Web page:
Tropical Storm Colin creates severe weather potential Monday, Tuesday

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A tropical depression forming off the Yucatan Peninsula on Sunday could potentially bring severe weather to Southwest Florida on Monday and Tuesday.

FORT MYERS, Fla. – A tropical depression forming off the Yucatan Peninsula was upgraded to Tropical Storm Colin shortly before 6 p.m., according to the National Hurricane Center.

The storm could potentially start the Southwest Florida work week with severe weather.

“While it is too early to know the exact strength and eventual track of this system, heavy rains and gusty winds are likely to impact portions of our area Monday into Tuesday,” the National Weather Service said. “River and small stream flooding is possible. Waterspouts and isolated tornadoes may accompany some of the rain bands.”

The system is expected to reach the region either Monday afternoon or evening, but areas between Englewood and Indian Pass are currently under a tropical storm warning.

“Even if it doesn’t develop that much, even if it’s just a lot of moisture headed our way, we’re still going to see a lot of rain with this, a lot of wind,” WINK Meteorologist Mary Mays said.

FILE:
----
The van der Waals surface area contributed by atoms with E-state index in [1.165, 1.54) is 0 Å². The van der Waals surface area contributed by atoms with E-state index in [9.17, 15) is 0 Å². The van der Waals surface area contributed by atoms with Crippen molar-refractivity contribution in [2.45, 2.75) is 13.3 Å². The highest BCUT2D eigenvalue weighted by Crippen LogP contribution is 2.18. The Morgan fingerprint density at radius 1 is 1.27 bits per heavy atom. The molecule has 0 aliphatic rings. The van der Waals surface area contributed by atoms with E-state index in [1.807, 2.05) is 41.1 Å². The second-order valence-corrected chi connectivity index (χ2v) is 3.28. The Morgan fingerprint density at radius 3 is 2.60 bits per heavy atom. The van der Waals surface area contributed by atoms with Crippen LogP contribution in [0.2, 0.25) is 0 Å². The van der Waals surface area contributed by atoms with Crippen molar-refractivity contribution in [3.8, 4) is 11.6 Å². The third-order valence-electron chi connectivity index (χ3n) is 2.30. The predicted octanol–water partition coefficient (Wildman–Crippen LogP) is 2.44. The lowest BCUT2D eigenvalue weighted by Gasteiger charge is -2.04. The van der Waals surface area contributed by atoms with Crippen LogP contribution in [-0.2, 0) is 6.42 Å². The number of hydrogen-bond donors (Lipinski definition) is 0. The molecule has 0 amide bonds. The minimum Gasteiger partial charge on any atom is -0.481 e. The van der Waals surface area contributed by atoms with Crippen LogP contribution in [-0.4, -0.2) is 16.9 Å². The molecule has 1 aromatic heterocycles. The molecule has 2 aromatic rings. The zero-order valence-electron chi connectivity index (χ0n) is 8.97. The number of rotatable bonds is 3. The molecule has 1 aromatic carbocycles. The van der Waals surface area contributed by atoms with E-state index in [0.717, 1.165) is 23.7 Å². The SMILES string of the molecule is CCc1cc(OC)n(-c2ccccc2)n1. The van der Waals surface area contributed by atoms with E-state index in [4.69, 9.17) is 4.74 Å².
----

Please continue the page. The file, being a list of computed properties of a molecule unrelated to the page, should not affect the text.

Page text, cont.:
The State Emergency Operations Center in Tallahassee was activated to level two – it’s second highest level – on Sunday in anticipation of this week’s potential severe weather.

Charlotte County School Superintendent Steve Dionisio responded to the weather warnings by canceling all student activities and summer camps scheduled for Monday. Students in the county have already finished their classes for the school year. Lee County schools will be open Monday, according to district officials.

Scattered to numerous thunderstorms are expected Sunday afternoon and evening, including storms capable of producing strong gusty winds, according to the National Weather Service. Frequent deadly lighting strikes are also expected, the agency said.

AAA issued a warning to motorists, asking them to be careful as driving conditions are expected to worsen. Wet pavement is a factor in nearly 1.2 million traffic crashes annually, according to national statistics. AAA advises drivers to check their tires, slow down, avoid tailing other vehicles, using cruise control and driving through standing water.

The U.S. Coast Guard similarly warned boaters to stay out of the water Sunday as rain, waves and high winds could impact the Gulf of Mexico. Advice from the Coast Guard also included safely securing vessels as soon as possible. A deputy response chief for the Coast Guard said heeding warnings is important because weather could delay search efforts.

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